Ending Trophy Hunting – Protecting Species and Ecosystems
The Great Bear Rainforest is named for the multitude of grizzlies, black bears and rare white Spirit bears found in our Traditional Territories. They play a significant role in our rainforest ecosystems, culture and economies.
Coastal First Nations have taken bold steps to protect bears. In September 2013, nine Nations announced a ban on commercial trophy hunting. Biologists, economists and thousands of British Columbians agreed.
Now Coastal First Nations Great Bear Initiative has achieved provincial protection for bears in our Traditional Territories. In early 2016, CFN Great Bear Initiative secured an agreement with British Columbia for a moratorium on commercial trophy hunting.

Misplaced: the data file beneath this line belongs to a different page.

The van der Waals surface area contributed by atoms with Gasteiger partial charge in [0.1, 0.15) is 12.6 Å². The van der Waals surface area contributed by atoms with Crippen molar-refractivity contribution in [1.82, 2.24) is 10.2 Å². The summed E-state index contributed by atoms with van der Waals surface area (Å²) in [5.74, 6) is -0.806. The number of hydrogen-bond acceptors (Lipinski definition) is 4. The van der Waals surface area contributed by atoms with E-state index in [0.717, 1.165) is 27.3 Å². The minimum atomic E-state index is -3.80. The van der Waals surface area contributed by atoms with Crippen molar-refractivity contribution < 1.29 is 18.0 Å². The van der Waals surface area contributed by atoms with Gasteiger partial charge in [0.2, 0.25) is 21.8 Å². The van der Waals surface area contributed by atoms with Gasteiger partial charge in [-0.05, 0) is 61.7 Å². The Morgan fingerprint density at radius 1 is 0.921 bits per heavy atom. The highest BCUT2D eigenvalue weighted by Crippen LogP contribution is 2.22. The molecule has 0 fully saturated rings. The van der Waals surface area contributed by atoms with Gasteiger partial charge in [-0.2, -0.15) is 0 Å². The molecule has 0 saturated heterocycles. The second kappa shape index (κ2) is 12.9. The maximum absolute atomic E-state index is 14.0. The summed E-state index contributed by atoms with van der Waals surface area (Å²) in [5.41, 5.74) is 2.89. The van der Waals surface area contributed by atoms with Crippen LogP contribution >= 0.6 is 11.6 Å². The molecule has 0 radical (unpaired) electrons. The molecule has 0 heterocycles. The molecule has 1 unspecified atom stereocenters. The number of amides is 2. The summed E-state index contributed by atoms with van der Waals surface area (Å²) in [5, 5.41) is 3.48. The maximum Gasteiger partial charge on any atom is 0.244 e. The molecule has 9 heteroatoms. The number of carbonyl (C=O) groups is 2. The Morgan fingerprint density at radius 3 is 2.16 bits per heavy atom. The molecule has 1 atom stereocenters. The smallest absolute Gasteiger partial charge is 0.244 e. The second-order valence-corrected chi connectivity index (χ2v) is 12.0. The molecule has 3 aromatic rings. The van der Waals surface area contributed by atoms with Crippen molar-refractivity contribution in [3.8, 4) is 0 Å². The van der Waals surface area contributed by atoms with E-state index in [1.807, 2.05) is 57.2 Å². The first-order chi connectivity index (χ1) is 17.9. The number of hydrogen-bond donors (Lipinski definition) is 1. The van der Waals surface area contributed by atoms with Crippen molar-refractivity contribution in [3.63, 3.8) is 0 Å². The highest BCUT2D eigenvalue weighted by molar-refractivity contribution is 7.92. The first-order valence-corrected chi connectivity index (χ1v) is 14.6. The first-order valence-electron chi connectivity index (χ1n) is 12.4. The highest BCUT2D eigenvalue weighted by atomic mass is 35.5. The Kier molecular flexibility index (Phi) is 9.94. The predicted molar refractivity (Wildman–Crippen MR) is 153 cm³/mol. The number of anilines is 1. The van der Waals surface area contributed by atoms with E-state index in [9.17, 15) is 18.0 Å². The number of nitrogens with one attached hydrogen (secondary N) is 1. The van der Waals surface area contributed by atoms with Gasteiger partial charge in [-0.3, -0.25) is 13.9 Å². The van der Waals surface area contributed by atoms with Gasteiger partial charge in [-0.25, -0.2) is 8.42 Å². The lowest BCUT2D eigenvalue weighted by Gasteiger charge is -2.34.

Why Protect Bears?
- Trophy hunting is inconsistent with First Nations traditional teaching and values. When we hunt, it’s for sustenance purposes, not trophies.
- Hunting grizzly bears hurts ecotourism industries our communities are developing. Wildlife viewing at Spirit Bear Lodge in Klemtu on the Central Coast is an example of creating local jobs while sustaining healthy nature.
- Bears play an incredibly important role in coastal ecosystems. They nourish the old growth forest with marine nutrients from the huge numbers of salmon carcasses they feed on. Giant trees enriched by these nutrients shade and help regulate streams below that are nurseries for new generations of salmon.